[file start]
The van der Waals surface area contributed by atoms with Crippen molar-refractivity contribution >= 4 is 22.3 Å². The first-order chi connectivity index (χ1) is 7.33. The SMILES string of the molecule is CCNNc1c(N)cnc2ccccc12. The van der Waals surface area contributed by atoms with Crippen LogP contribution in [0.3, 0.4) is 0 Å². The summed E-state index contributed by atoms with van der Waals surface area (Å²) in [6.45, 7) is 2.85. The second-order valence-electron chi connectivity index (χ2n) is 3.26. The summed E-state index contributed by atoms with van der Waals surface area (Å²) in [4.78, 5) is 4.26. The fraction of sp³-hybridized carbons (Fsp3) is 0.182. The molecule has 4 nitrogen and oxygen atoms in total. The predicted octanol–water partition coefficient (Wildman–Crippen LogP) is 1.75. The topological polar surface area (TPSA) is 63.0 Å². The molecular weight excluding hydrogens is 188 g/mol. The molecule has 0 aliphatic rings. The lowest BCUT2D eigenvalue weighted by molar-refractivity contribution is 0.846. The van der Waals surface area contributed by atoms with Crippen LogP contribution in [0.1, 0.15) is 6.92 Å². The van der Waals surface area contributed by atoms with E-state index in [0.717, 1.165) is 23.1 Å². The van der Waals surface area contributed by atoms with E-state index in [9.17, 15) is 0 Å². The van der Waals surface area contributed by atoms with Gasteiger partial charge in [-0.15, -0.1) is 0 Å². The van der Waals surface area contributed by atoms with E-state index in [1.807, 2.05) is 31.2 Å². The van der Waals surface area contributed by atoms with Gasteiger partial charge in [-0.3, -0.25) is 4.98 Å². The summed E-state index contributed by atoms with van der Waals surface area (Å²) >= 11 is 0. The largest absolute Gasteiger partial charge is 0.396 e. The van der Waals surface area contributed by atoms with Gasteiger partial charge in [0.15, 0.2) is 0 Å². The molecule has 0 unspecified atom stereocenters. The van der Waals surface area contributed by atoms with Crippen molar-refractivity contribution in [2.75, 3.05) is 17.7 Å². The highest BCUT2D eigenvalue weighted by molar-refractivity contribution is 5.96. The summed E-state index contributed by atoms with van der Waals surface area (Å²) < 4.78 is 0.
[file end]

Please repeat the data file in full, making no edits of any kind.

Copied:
The van der Waals surface area contributed by atoms with Crippen molar-refractivity contribution >= 4 is 22.3 Å². The first-order chi connectivity index (χ1) is 7.33. The SMILES string of the molecule is CCNNc1c(N)cnc2ccccc12. The van der Waals surface area contributed by atoms with Crippen LogP contribution in [0.3, 0.4) is 0 Å². The summed E-state index contributed by atoms with van der Waals surface area (Å²) in [6.45, 7) is 2.85. The second-order valence-electron chi connectivity index (χ2n) is 3.26. The summed E-state index contributed by atoms with van der Waals surface area (Å²) in [4.78, 5) is 4.26. The fraction of sp³-hybridized carbons (Fsp3) is 0.182. The molecule has 4 nitrogen and oxygen atoms in total. The predicted octanol–water partition coefficient (Wildman–Crippen LogP) is 1.75. The topological polar surface area (TPSA) is 63.0 Å². The molecular weight excluding hydrogens is 188 g/mol. The molecule has 0 aliphatic rings. The lowest BCUT2D eigenvalue weighted by molar-refractivity contribution is 0.846. The van der Waals surface area contributed by atoms with Crippen LogP contribution in [0.1, 0.15) is 6.92 Å². The van der Waals surface area contributed by atoms with E-state index in [0.717, 1.165) is 23.1 Å². The van der Waals surface area contributed by atoms with E-state index in [9.17, 15) is 0 Å². The van der Waals surface area contributed by atoms with Gasteiger partial charge in [-0.15, -0.1) is 0 Å². The van der Waals surface area contributed by atoms with E-state index in [1.807, 2.05) is 31.2 Å². The van der Waals surface area contributed by atoms with Gasteiger partial charge in [-0.3, -0.25) is 4.98 Å². The summed E-state index contributed by atoms with van der Waals surface area (Å²) >= 11 is 0. The largest absolute Gasteiger partial charge is 0.396 e. The van der Waals surface area contributed by atoms with Gasteiger partial charge in [0.15, 0.2) is 0 Å². The molecule has 0 unspecified atom stereocenters. The van der Waals surface area contributed by atoms with Crippen molar-refractivity contribution in [2.75, 3.05) is 17.7 Å². The highest BCUT2D eigenvalue weighted by molar-refractivity contribution is 5.96. The summed E-state index contributed by atoms with van der Waals surface area (Å²) < 4.78 is 0.